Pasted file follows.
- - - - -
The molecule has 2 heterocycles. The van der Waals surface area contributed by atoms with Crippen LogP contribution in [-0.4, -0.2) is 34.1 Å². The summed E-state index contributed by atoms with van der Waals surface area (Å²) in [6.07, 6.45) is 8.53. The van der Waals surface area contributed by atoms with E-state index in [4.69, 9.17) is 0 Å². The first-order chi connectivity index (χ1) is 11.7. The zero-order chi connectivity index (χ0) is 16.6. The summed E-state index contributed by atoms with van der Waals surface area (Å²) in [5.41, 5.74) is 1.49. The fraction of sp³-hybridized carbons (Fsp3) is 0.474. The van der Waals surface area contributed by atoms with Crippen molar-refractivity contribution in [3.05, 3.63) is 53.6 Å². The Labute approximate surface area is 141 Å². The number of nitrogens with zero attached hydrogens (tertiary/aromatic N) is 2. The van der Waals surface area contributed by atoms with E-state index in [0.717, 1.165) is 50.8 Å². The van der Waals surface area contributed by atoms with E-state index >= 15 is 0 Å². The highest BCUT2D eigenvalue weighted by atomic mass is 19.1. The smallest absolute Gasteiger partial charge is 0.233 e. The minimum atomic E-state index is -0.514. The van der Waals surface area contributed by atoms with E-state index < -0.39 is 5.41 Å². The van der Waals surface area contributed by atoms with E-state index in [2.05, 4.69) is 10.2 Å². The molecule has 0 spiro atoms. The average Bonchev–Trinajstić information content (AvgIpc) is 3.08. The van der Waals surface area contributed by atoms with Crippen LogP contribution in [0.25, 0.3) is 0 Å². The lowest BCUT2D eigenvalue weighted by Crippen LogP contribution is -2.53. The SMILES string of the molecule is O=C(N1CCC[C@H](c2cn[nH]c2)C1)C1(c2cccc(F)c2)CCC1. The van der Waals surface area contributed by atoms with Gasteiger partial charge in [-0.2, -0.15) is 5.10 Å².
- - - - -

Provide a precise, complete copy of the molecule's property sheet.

The molecule has 2 heterocycles. The van der Waals surface area contributed by atoms with Crippen LogP contribution in [-0.4, -0.2) is 34.1 Å². The summed E-state index contributed by atoms with van der Waals surface area (Å²) in [6.07, 6.45) is 8.53. The van der Waals surface area contributed by atoms with E-state index in [4.69, 9.17) is 0 Å². The first-order chi connectivity index (χ1) is 11.7. The zero-order chi connectivity index (χ0) is 16.6. The summed E-state index contributed by atoms with van der Waals surface area (Å²) in [5.41, 5.74) is 1.49. The fraction of sp³-hybridized carbons (Fsp3) is 0.474. The van der Waals surface area contributed by atoms with Crippen molar-refractivity contribution in [3.05, 3.63) is 53.6 Å². The Labute approximate surface area is 141 Å². The number of nitrogens with zero attached hydrogens (tertiary/aromatic N) is 2. The van der Waals surface area contributed by atoms with E-state index in [0.717, 1.165) is 50.8 Å². The van der Waals surface area contributed by atoms with E-state index >= 15 is 0 Å². The highest BCUT2D eigenvalue weighted by atomic mass is 19.1. The smallest absolute Gasteiger partial charge is 0.233 e. The minimum atomic E-state index is -0.514. The van der Waals surface area contributed by atoms with E-state index < -0.39 is 5.41 Å². The van der Waals surface area contributed by atoms with E-state index in [2.05, 4.69) is 10.2 Å². The molecule has 0 spiro atoms. The average Bonchev–Trinajstić information content (AvgIpc) is 3.08. The van der Waals surface area contributed by atoms with Crippen LogP contribution in [0.25, 0.3) is 0 Å². The lowest BCUT2D eigenvalue weighted by Crippen LogP contribution is -2.53. The SMILES string of the molecule is O=C(N1CCC[C@H](c2cn[nH]c2)C1)C1(c2cccc(F)c2)CCC1. The van der Waals surface area contributed by atoms with Gasteiger partial charge in [-0.2, -0.15) is 5.10 Å².